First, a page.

It has been two weeks in Costa Mesa and it feels like I have been here for so much longer. From diving deeper into work at A21 and getting to know the other volunteers better to plugging into a local church and exploring the area, Southern California is starting to feel more like home for the summer. In just a little over a dozen days here, I have been struck by the beauty, generosity and power of a heart of a stranger
After landing in California, I headed straight to the place I am living. One of my friends from Duke and her mom generously offered to pick me up from the airport, which is more than an hour from their house (and in California traffic!). Their presence helped me feel cared for as I nervously stepped into this brand-new experience. When I got to the above-garage apartment I am sharing with the other student on my DukeEngage indy project, the owners of the house quickly came out to greet us. We had been communicating with them for about a month via phone and email, but this was our first time meeting them. They expressed an abundance of happiness for us being there and walked us through all the necessary steps for getting our apartment set up. Then, they took us out to eat at In & Out burger, a true west coast experience. They asked questions about our life stories and about what we were looking forward to during our time in Orange County. We went out to frozen yogurt right after and the conversation continued. We had met them only hours ago, but they already felt like home.
Experiencing the heart of a stranger through them was only the beginning. Many of the volunteers at A21 live locally and thus, know the area really well. From the moment we started in the office, people have opened their arms to us and have done everything in their power to make us feel welcome. They recommend places to go and restaurants to eat at. They tell us about how the area has changed over the years and decades they have lived here. One woman even brought her old DVD player to the office along with a handful of movies for us to take back to our apartment simply for our enjoyment. She also gave us her number the first weekend we were here just in case we needed anything or had any questions.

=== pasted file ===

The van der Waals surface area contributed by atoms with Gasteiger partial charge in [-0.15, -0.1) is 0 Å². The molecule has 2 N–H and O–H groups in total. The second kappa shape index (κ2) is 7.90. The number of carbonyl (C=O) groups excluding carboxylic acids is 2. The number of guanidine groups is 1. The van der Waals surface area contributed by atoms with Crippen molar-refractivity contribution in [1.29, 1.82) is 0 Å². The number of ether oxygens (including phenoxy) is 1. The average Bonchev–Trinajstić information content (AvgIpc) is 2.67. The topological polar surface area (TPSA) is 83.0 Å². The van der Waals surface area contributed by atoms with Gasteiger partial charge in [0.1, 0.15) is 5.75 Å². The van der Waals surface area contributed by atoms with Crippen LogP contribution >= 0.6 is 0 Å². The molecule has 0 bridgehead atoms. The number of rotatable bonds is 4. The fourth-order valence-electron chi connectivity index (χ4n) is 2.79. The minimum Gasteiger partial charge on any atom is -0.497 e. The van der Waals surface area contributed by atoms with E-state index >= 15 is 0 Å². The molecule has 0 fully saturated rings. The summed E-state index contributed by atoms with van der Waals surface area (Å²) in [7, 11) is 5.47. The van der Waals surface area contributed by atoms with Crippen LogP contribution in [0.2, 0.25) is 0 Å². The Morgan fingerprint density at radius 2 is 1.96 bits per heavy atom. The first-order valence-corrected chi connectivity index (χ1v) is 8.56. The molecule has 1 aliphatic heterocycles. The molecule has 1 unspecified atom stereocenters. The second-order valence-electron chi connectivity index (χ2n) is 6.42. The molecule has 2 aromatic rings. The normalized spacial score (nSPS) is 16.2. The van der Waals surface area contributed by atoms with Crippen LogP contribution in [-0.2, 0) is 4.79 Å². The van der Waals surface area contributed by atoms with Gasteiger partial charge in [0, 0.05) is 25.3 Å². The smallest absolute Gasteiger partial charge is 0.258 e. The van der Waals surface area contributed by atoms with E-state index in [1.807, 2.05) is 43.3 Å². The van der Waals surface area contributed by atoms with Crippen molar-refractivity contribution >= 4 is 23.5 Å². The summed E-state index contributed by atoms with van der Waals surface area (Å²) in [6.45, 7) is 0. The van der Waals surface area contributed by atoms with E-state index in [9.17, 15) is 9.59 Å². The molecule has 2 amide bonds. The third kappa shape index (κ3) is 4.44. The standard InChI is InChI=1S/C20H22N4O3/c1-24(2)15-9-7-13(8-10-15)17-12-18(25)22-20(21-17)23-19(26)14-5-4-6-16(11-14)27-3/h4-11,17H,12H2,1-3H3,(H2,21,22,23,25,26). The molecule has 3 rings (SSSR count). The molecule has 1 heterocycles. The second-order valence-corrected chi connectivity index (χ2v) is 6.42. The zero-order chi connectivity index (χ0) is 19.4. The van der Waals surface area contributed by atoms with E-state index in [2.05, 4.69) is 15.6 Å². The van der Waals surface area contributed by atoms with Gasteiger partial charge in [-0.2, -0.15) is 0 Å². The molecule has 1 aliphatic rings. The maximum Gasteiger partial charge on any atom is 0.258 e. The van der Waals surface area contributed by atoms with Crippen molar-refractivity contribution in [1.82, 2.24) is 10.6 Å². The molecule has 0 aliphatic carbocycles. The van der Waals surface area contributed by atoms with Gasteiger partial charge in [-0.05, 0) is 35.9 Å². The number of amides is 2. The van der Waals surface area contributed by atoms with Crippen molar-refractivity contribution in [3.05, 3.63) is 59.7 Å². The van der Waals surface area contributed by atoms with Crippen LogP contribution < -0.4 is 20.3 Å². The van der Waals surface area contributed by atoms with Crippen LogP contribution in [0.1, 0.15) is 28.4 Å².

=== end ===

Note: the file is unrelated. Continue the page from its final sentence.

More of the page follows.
The church we have gotten plugged into is truly incredible. The Spanish-style building has been there since the 1920s and the church has been relaunched in the past 5 years. It is magnificent. The pastor is also amazing—she actually went to Duke Divinity which means we have spent our time bonding over Durham food and Duke basketball. After the service this past weekend, the congregation invited us to go bowling. We talked to one of the members about our DukeEngage program and our work with A21. When we went up to the counter to get our shoes, he had already paid for them. He said he wanted to help us out in any way he could while we are here.
Last but certainly not least, the heart of a stranger is at the core of the work of A21. We work in the Global Support Office which means we do a lot of the operational work needed to support and grow the 13 global offices. We are often working for survivors we may never meet in countries we may never visit. But it is so worth it. Because of the countless, incredible examples I have experienced, I am able to embrace the heart of a stranger.